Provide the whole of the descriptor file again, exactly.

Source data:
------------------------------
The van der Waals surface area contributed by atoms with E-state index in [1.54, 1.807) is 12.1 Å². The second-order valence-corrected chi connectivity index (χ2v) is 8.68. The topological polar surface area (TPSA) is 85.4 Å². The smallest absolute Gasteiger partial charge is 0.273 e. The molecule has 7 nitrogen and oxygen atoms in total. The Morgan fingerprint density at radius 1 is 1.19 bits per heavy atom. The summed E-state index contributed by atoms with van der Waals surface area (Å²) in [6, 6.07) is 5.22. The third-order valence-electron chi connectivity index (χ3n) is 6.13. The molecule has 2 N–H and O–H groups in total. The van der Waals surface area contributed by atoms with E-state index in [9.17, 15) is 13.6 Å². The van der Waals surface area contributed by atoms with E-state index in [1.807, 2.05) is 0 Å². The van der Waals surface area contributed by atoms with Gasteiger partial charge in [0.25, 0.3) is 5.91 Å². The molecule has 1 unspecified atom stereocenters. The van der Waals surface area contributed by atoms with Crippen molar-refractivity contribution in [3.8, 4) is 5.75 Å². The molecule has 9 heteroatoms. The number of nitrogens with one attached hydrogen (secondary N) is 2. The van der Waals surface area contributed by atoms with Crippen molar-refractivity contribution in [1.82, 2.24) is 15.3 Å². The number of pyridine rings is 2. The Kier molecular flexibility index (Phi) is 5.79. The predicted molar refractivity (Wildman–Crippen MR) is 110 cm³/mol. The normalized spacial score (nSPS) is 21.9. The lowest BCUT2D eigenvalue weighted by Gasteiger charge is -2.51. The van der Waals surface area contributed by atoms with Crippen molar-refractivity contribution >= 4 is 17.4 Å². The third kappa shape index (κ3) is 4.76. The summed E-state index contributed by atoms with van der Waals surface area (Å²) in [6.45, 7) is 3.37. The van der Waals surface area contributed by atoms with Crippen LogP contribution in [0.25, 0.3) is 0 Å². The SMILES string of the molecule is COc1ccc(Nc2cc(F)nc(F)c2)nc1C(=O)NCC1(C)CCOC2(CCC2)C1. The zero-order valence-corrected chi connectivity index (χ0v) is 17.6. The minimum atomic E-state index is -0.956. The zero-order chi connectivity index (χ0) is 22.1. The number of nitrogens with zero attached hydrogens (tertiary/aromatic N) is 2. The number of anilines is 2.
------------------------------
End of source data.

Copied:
The van der Waals surface area contributed by atoms with E-state index in [1.54, 1.807) is 12.1 Å². The second-order valence-corrected chi connectivity index (χ2v) is 8.68. The topological polar surface area (TPSA) is 85.4 Å². The smallest absolute Gasteiger partial charge is 0.273 e. The molecule has 7 nitrogen and oxygen atoms in total. The Morgan fingerprint density at radius 1 is 1.19 bits per heavy atom. The summed E-state index contributed by atoms with van der Waals surface area (Å²) in [6, 6.07) is 5.22. The third-order valence-electron chi connectivity index (χ3n) is 6.13. The molecule has 2 N–H and O–H groups in total. The van der Waals surface area contributed by atoms with E-state index in [9.17, 15) is 13.6 Å². The van der Waals surface area contributed by atoms with E-state index in [1.807, 2.05) is 0 Å². The van der Waals surface area contributed by atoms with Gasteiger partial charge in [0.25, 0.3) is 5.91 Å². The molecule has 1 unspecified atom stereocenters. The van der Waals surface area contributed by atoms with Crippen molar-refractivity contribution in [3.8, 4) is 5.75 Å². The molecule has 9 heteroatoms. The number of nitrogens with one attached hydrogen (secondary N) is 2. The van der Waals surface area contributed by atoms with Crippen molar-refractivity contribution in [1.82, 2.24) is 15.3 Å². The number of pyridine rings is 2. The Kier molecular flexibility index (Phi) is 5.79. The predicted molar refractivity (Wildman–Crippen MR) is 110 cm³/mol. The normalized spacial score (nSPS) is 21.9. The lowest BCUT2D eigenvalue weighted by Gasteiger charge is -2.51. The van der Waals surface area contributed by atoms with Crippen molar-refractivity contribution >= 4 is 17.4 Å². The third kappa shape index (κ3) is 4.76. The summed E-state index contributed by atoms with van der Waals surface area (Å²) in [6.45, 7) is 3.37. The van der Waals surface area contributed by atoms with Crippen LogP contribution in [0.25, 0.3) is 0 Å². The SMILES string of the molecule is COc1ccc(Nc2cc(F)nc(F)c2)nc1C(=O)NCC1(C)CCOC2(CCC2)C1. The zero-order valence-corrected chi connectivity index (χ0v) is 17.6. The minimum atomic E-state index is -0.956. The zero-order chi connectivity index (χ0) is 22.1. The number of nitrogens with zero attached hydrogens (tertiary/aromatic N) is 2. The number of anilines is 2.